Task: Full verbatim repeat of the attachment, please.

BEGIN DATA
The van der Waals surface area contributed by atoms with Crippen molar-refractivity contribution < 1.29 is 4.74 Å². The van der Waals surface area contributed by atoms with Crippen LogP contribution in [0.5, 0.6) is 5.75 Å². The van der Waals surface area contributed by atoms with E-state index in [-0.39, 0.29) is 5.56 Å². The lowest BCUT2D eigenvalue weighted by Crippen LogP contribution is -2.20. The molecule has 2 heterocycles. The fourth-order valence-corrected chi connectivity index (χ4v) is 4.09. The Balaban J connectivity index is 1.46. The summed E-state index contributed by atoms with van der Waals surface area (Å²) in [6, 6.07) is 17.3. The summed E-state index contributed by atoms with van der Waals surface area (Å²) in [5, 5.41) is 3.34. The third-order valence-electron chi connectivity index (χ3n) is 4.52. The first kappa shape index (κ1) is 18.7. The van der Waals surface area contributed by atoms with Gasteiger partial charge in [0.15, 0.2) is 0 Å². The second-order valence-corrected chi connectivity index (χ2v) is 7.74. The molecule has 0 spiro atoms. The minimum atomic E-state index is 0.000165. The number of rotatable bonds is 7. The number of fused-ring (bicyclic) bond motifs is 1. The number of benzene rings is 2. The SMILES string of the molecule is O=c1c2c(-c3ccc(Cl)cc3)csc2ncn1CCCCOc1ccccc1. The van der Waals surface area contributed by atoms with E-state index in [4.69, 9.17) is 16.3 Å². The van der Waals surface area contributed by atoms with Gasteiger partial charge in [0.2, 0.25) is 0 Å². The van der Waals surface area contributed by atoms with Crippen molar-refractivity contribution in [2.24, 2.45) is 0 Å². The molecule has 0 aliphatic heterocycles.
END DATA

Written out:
The van der Waals surface area contributed by atoms with Crippen molar-refractivity contribution < 1.29 is 4.74 Å². The van der Waals surface area contributed by atoms with Crippen LogP contribution in [0.5, 0.6) is 5.75 Å². The van der Waals surface area contributed by atoms with E-state index in [-0.39, 0.29) is 5.56 Å². The lowest BCUT2D eigenvalue weighted by Crippen LogP contribution is -2.20. The molecule has 2 heterocycles. The fourth-order valence-corrected chi connectivity index (χ4v) is 4.09. The Balaban J connectivity index is 1.46. The summed E-state index contributed by atoms with van der Waals surface area (Å²) in [6, 6.07) is 17.3. The summed E-state index contributed by atoms with van der Waals surface area (Å²) in [5, 5.41) is 3.34. The third-order valence-electron chi connectivity index (χ3n) is 4.52. The first kappa shape index (κ1) is 18.7. The van der Waals surface area contributed by atoms with Gasteiger partial charge in [0.15, 0.2) is 0 Å². The second-order valence-corrected chi connectivity index (χ2v) is 7.74. The molecule has 0 spiro atoms. The minimum atomic E-state index is 0.000165. The number of rotatable bonds is 7. The number of fused-ring (bicyclic) bond motifs is 1. The number of benzene rings is 2. The SMILES string of the molecule is O=c1c2c(-c3ccc(Cl)cc3)csc2ncn1CCCCOc1ccccc1. The van der Waals surface area contributed by atoms with E-state index in [4.69, 9.17) is 16.3 Å². The van der Waals surface area contributed by atoms with Gasteiger partial charge in [0.2, 0.25) is 0 Å². The van der Waals surface area contributed by atoms with Crippen molar-refractivity contribution in [2.24, 2.45) is 0 Å². The molecule has 0 aliphatic heterocycles.